Charlotte County Ostomy Support Group Newsletter for October, 2021
If anyone is interested in a luncheon meeting at Golden Corral in November,
please call 941-629-7568 and let us know
I hope everyone is staying safe and healthy. So far my husband and I have been doing well. We are continuing to be very busy.
I like the fall season with all the colors and fall recipes. I enjoy cooking and baking more in the fall. I try to prepare for the
coming holidays ahead. Here are a few articles I found in Hollister newsletter and UOAA patient archives
PATRICK MCKINNEY’S STORY: LEADING BY LIVING
By Ed Pfueller, UOAA Communications & Outreach Manager
If you’re looking for Patrick McKinney you’ll likely find him outdoors. Depending on the season, McKinney, 54, of
New Market, Maryland, can be found speeding down a ski slope, powering up a hill on his bike, tending to horses,
or photographing his daughters playing sports. That wasn’t always the case. In 1984, as a 17-year-old, while donating
at a high school blood drive, he was found to be anemic. The formerly active teen had been experiencing incontinence
with blood loss for 18-24 months and was afraid to tell anyone. After confiding in his mother and seeking a diagnosis,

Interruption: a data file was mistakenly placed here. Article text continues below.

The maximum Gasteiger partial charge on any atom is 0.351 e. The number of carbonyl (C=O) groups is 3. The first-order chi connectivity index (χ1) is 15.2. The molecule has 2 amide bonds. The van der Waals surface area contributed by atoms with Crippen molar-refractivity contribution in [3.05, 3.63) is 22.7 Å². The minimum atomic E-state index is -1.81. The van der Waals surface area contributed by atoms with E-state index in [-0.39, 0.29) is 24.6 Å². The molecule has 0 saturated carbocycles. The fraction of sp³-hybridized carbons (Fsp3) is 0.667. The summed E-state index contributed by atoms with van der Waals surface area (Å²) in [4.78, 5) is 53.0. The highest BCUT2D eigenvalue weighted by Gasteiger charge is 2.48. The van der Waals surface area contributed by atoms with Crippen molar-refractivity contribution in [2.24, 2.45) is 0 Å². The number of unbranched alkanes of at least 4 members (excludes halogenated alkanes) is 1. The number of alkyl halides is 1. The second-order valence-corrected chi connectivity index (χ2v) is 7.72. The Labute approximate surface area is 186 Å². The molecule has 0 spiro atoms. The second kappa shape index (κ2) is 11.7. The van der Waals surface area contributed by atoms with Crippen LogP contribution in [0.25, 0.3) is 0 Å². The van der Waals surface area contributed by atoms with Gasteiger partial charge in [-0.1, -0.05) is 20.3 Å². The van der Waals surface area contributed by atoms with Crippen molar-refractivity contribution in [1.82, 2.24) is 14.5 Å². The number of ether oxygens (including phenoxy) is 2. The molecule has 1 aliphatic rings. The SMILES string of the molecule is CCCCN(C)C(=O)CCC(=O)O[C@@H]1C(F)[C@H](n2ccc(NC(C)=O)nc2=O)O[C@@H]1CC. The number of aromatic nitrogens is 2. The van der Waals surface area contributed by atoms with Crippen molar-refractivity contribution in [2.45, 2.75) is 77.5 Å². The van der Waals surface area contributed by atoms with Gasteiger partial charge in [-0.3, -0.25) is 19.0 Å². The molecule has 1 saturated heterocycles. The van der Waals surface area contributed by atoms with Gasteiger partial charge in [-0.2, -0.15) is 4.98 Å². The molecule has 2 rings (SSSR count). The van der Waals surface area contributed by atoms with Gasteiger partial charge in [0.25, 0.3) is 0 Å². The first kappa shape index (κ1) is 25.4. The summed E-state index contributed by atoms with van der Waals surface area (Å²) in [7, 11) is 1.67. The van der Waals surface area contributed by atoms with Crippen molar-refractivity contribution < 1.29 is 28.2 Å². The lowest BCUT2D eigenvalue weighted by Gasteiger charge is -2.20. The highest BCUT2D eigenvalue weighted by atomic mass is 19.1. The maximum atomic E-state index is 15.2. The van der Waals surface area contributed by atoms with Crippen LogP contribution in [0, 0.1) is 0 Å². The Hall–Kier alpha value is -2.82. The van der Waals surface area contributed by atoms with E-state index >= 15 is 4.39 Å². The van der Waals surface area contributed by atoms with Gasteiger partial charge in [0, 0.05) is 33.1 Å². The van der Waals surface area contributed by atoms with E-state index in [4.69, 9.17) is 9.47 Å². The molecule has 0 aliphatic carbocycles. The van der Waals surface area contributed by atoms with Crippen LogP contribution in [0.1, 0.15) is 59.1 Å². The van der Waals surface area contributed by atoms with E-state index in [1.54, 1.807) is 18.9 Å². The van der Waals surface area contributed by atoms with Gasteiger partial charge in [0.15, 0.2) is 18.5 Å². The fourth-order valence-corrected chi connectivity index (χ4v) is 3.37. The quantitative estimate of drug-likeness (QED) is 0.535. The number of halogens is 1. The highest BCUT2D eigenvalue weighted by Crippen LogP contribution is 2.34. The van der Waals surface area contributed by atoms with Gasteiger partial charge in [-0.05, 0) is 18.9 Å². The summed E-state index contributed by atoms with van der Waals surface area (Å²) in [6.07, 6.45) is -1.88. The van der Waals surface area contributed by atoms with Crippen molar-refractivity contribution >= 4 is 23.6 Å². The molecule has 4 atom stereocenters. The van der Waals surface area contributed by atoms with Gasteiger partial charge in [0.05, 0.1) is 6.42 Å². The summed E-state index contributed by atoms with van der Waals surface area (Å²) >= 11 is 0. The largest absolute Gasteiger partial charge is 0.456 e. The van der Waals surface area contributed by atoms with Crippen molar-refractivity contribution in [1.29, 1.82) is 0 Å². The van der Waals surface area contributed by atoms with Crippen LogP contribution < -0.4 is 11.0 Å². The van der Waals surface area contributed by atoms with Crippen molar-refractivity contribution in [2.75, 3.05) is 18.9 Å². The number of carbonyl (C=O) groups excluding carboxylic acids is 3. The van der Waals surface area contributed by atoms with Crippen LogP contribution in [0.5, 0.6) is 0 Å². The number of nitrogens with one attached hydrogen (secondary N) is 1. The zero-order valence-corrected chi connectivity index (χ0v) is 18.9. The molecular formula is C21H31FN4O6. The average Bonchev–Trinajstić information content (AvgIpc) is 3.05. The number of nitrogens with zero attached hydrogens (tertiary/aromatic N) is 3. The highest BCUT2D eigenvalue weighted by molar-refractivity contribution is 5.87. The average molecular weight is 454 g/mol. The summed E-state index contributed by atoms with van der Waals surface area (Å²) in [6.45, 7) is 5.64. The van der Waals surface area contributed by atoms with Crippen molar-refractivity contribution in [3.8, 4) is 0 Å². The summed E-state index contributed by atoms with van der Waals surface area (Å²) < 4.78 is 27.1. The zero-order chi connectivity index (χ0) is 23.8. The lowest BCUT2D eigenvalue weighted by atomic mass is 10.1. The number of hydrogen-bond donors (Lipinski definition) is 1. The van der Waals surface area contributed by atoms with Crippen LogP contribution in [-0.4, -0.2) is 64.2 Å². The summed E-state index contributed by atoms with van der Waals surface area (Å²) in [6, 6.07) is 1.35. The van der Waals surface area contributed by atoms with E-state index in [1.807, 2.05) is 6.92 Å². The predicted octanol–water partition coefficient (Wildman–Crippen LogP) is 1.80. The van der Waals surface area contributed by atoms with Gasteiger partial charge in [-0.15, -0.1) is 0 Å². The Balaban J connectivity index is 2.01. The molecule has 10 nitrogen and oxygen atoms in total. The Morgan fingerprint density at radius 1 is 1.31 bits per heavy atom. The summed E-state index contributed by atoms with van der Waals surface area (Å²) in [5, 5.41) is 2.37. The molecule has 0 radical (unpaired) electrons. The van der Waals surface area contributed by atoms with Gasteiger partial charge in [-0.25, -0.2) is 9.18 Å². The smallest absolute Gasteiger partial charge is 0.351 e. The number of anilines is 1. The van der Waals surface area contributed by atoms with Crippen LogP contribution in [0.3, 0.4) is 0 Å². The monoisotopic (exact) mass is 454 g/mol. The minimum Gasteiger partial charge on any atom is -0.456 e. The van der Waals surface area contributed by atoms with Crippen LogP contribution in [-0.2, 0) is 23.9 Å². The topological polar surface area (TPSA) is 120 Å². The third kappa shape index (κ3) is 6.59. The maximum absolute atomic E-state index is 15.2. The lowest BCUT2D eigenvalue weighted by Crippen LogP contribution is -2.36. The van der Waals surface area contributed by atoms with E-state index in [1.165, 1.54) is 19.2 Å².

a colonoscopy revealed ulcerative colitis. By his mid-twenties he found himself hospitalized several times after his body
stopped responding to conventional steroid-based therapies. In 1993 he had the first of five surgeries that over the
years eventually led to a temporary ostomy and a j-pouch. He was plagued by stricture problems and other issues with
the j-pouch. “With the j-pouch I was still going to the bathroom 15-20 times a day when it was bad,” McKinney
remembers. When another surgery was required in 2004 because his j-pouch perforated leaving him septic, his doctor
at the Cleveland Clinic prepared him for the fact that depending on how it went, McKinney could wake up
with a permanent ileostomy.
Indeed that was what happened and he experienced the struggles so many new ostomates have while trying to adjust
both mentally and physically. McKinney now says, “Getting an ostomy was the best thing that ever happened to me,
I got my life back.” McKinney credits reading Rolf Bernirschke’s book Alive & Kicking for encouraging him to not be
held back by his ostomy. “His book got my life back on a normal track. I started being an advocate and lived life again.
” McKinney recalls. McKinney wrote to Rolf and was honored to receive a Great Comebacks Eastern Region Award in